Comparison of the Informed Consent Process for Randomized Clinical Trials in Pediatric and Adult Oncology

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Abstract

Purpose

To compare the informed consent processes for phase III pediatric and adult oncology clinical trials in view of the critical importance of human subjects protection in both pediatric and adult cancer care. Findings are discussed in terms of the opportunities for improving pediatric and adult oncology informed consent.

Patients and Methods

A total of 219 subjects are reported on. Adult oncology patients made up 36.1% (n = 79) of the sample. Pediatric surrogates made up the remaining 63.9% (n = 140). Subjects in both studies were observed and audiotaped in conversation with their oncologists, and interviewed afterwards. Comparisons between the adult and pediatric subjects were done using χ2 statistics and t tests.

Results

Differences between the pediatric and adult informed consent processes were found. Adult oncology decision makers were, on average, more fully informed and more actively engaged by their oncologists. Pediatric decision makers were, however, given more information about survival/cure, randomization, and voluntariness. Comprehension difficulties were more frequent among pediatric decision makers. Suggestions for improvement are made in view of the differences between adult and pediatric oncology research environments.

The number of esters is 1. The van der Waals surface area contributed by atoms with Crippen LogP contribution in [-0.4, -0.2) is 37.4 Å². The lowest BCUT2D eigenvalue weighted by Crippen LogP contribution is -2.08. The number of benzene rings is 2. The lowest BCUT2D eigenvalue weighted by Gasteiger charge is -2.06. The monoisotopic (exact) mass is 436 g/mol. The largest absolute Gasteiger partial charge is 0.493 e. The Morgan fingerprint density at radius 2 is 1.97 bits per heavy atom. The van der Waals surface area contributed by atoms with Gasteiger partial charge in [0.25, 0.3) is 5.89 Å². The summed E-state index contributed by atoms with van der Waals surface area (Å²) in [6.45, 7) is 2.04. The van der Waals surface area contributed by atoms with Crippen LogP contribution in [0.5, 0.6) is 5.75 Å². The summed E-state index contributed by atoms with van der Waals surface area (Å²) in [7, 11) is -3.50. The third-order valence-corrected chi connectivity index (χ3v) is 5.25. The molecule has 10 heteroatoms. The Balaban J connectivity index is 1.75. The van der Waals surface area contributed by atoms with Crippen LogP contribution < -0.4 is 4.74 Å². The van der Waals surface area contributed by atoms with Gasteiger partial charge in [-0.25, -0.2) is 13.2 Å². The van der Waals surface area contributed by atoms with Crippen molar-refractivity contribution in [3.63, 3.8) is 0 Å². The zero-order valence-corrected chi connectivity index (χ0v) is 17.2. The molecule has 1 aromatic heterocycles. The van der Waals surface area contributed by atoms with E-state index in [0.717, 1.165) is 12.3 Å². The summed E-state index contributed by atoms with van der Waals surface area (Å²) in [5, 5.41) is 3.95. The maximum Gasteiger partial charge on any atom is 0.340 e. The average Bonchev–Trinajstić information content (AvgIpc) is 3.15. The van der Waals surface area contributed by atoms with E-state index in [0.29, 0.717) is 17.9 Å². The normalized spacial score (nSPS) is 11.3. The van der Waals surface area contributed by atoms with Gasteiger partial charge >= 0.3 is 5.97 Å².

Conclusion

Ongoing efforts to improve the ethical framework of clinical cancer research need to take into account the key differences between pediatric and adult oncology informed consent. More research needs to be done to explore the differences between adult and pediatric informed consent processes in oncology.

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